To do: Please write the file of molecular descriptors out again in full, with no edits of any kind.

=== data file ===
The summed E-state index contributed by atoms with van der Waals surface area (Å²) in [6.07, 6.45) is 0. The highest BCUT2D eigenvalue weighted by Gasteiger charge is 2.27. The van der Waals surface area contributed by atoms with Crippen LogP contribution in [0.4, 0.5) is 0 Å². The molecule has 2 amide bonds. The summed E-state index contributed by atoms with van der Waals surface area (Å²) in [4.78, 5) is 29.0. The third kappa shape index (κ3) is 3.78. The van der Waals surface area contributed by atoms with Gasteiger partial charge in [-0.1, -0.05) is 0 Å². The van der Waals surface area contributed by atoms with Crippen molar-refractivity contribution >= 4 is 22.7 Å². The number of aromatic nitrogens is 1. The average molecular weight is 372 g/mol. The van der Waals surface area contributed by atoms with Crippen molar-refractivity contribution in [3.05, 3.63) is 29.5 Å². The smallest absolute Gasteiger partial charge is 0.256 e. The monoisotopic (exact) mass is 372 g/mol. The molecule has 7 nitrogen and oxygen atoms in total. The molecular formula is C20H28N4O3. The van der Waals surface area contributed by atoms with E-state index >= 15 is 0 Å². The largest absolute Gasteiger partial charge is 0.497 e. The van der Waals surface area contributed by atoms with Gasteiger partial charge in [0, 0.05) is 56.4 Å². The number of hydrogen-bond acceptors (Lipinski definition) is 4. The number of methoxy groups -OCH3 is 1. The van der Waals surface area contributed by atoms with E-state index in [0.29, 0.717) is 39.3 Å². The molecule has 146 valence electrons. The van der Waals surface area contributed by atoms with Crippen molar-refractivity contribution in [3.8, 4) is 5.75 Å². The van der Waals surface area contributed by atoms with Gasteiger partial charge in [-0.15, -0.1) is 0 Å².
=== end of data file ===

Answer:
The summed E-state index contributed by atoms with van der Waals surface area (Å²) in [6.07, 6.45) is 0. The highest BCUT2D eigenvalue weighted by Gasteiger charge is 2.27. The van der Waals surface area contributed by atoms with Crippen LogP contribution in [0.4, 0.5) is 0 Å². The molecule has 2 amide bonds. The summed E-state index contributed by atoms with van der Waals surface area (Å²) in [4.78, 5) is 29.0. The third kappa shape index (κ3) is 3.78. The van der Waals surface area contributed by atoms with Gasteiger partial charge in [-0.1, -0.05) is 0 Å². The van der Waals surface area contributed by atoms with Crippen molar-refractivity contribution >= 4 is 22.7 Å². The number of aromatic nitrogens is 1. The average molecular weight is 372 g/mol. The van der Waals surface area contributed by atoms with Crippen molar-refractivity contribution in [3.05, 3.63) is 29.5 Å². The smallest absolute Gasteiger partial charge is 0.256 e. The monoisotopic (exact) mass is 372 g/mol. The molecule has 7 nitrogen and oxygen atoms in total. The molecular formula is C20H28N4O3. The van der Waals surface area contributed by atoms with E-state index >= 15 is 0 Å². The largest absolute Gasteiger partial charge is 0.497 e. The van der Waals surface area contributed by atoms with Gasteiger partial charge in [0, 0.05) is 56.4 Å². The number of hydrogen-bond acceptors (Lipinski definition) is 4. The number of methoxy groups -OCH3 is 1. The van der Waals surface area contributed by atoms with E-state index in [0.29, 0.717) is 39.3 Å². The molecule has 146 valence electrons. The van der Waals surface area contributed by atoms with Crippen molar-refractivity contribution in [3.8, 4) is 5.75 Å². The van der Waals surface area contributed by atoms with Gasteiger partial charge in [-0.15, -0.1) is 0 Å².